“I still have strong cravings to use, so my question is, does it get easier with time and treatment, or will I feel like this forever?”
The cravings that you feel should moderate soon. It would be nice to be able to give you a simple yes or no, but you need to know a bit about what addiction actually is before you get our answer.
Drugs (including alcohol) make us feel good by imitating or increasing the levels of chemicals in the brain that act on the brain’s reward center. Different drugs do it in varied ways, but the overall effect is to overstimulate that part of the brain that gives us pleasurable sensations.
When over-stimulation occurs, our bodies try to bring things back into balance by reducing the natural production of those chemicals (neurotransmitters). Often, when the drugs wear off, we feel uncomfortable until the natural production of the chemicals resumes. We call this period of withdrawal a “hangover.”
With continued presence of the drugs, the body takes further steps: it begins to increase the number of receptor sites for the specific neurotransmitters in order to use up the surplus. Because of this, continued drug use causes “tolerance.” We need more of the drugs to fill up those extra hungry receptors, and we begin to feel uncomfortable when we don’t have them present in our bodies, or if they are present at too low a level. The process of addiction has begun.
Further drug use doesn’t only increase the receptor sites. In its attempts to bring things back to normal, the brain slows production of the natural neurotransmitters. That means that when we stop the drugs, there are insufficient natural neurotransmitters, and we feel cravings and other symptoms of acute withdrawal. These vary, depending on how the drugs affected us to begin with, but they are generally the opposite of however we felt when we were using.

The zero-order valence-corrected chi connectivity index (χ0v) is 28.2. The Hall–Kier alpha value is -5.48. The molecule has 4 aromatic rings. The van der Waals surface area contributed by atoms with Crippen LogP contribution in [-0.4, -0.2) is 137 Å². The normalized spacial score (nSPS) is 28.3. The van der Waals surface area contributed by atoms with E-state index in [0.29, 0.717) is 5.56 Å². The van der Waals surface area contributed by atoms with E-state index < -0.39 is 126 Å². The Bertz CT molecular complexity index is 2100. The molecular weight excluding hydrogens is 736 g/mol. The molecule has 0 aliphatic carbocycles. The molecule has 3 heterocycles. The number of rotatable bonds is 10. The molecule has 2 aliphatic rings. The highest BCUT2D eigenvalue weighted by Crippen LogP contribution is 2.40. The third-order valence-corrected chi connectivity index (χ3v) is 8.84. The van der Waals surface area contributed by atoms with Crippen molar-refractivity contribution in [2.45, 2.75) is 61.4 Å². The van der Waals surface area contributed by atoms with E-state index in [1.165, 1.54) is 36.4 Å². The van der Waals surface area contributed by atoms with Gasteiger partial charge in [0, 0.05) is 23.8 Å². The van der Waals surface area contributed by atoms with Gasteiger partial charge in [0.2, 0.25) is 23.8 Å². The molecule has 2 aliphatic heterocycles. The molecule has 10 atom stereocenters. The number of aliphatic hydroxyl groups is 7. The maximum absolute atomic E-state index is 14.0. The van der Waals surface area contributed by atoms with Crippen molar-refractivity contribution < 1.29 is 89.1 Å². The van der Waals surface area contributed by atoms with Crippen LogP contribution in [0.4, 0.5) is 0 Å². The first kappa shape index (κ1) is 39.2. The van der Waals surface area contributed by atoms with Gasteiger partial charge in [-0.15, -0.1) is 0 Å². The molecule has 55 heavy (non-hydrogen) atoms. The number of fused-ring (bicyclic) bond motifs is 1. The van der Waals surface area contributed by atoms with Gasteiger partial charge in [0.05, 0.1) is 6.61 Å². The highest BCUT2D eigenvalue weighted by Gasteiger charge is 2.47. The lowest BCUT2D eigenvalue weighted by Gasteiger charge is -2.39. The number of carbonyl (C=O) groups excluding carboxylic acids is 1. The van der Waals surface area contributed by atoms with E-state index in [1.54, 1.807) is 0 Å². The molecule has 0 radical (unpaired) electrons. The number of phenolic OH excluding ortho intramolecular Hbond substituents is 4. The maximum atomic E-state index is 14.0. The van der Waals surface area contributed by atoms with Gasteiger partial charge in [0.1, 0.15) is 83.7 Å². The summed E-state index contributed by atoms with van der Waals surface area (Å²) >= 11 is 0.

These feelings are most acute during the time the drugs are leaving our bodies, and begin to subside within days. However, the fun isn’t over. As George Carlin said, “Just because the monkey’s off your back, it doesn’t mean the circus has left town.” We will continue to feel discomfort until the body has shut down the extra receptor sites so that they are no longer begging for drugs, and until the natural production of neurotransmitters has resumed. This can take several months, and is referred to as Post-Acute Withdrawal.
Many authorities believe that the extra receptor sites just shut down, and don’t go away. They believe that they can easily be re-activated if drugs are reintroduced into the body. That certainly seems to fit what we observe in real life. That’s why we recommend abstinence. In most addicts, any drug use seems to slow and soon reverse the recovery process.
Because of this continued potential for discomfort, if we don’t take care of ourselves physically and mentally during the post-acute period, our risk of relapse is high. However, the discomfort tends to come and go, with good days and bad. Eventually the good days become more common, and the bad ones tend to occur less often and with reduced discomfort, until things are more-or-less back to normal.
You can most certainly look forward to a time when you no longer have the cravings, and those that you have will begin to ease off within a few more days. If you stay clean, eventually the discomfort will disappear entirely. Naturally, as addicts we want to feel better immediately, but it doesn’t work that way. We spent months or years getting our bodies used to drugs, so it’s hardly surprising that it takes quite a while to get over the effects.